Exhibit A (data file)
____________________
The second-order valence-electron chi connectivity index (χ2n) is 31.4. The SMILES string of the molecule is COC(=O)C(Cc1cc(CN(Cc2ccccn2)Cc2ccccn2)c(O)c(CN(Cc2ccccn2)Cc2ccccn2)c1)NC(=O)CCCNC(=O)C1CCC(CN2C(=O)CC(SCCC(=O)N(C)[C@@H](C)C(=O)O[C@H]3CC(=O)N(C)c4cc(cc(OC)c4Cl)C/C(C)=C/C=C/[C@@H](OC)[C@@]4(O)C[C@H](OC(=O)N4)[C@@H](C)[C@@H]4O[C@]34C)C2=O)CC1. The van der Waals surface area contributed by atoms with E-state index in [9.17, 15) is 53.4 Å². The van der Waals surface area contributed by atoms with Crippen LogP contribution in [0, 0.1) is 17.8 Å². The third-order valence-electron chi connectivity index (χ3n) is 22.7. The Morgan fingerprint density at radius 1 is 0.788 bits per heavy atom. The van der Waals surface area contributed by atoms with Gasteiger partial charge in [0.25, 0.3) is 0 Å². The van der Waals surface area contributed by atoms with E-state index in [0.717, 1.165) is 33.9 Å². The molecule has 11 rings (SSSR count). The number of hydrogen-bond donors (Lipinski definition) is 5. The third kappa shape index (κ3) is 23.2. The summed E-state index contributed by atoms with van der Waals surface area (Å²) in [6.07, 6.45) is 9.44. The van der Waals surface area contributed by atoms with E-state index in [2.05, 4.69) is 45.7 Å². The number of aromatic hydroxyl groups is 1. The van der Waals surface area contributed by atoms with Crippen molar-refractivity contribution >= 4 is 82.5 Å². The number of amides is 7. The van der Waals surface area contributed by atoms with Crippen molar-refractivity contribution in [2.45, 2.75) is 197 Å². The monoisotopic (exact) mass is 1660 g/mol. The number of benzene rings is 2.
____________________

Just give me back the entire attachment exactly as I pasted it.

The second-order valence-electron chi connectivity index (χ2n) is 31.4. The SMILES string of the molecule is COC(=O)C(Cc1cc(CN(Cc2ccccn2)Cc2ccccn2)c(O)c(CN(Cc2ccccn2)Cc2ccccn2)c1)NC(=O)CCCNC(=O)C1CCC(CN2C(=O)CC(SCCC(=O)N(C)[C@@H](C)C(=O)O[C@H]3CC(=O)N(C)c4cc(cc(OC)c4Cl)C/C(C)=C/C=C/[C@@H](OC)[C@@]4(O)C[C@H](OC(=O)N4)[C@@H](C)[C@@H]4O[C@]34C)C2=O)CC1. The van der Waals surface area contributed by atoms with E-state index in [9.17, 15) is 53.4 Å². The van der Waals surface area contributed by atoms with Crippen LogP contribution in [0, 0.1) is 17.8 Å². The third-order valence-electron chi connectivity index (χ3n) is 22.7. The Morgan fingerprint density at radius 1 is 0.788 bits per heavy atom. The van der Waals surface area contributed by atoms with Gasteiger partial charge in [0.25, 0.3) is 0 Å². The van der Waals surface area contributed by atoms with E-state index in [0.717, 1.165) is 33.9 Å². The molecule has 11 rings (SSSR count). The number of hydrogen-bond donors (Lipinski definition) is 5. The third kappa shape index (κ3) is 23.2. The summed E-state index contributed by atoms with van der Waals surface area (Å²) in [6.07, 6.45) is 9.44. The van der Waals surface area contributed by atoms with E-state index in [2.05, 4.69) is 45.7 Å². The number of aromatic hydroxyl groups is 1. The van der Waals surface area contributed by atoms with Crippen molar-refractivity contribution >= 4 is 82.5 Å². The number of amides is 7. The van der Waals surface area contributed by atoms with Crippen molar-refractivity contribution in [2.45, 2.75) is 197 Å². The monoisotopic (exact) mass is 1660 g/mol. The number of benzene rings is 2.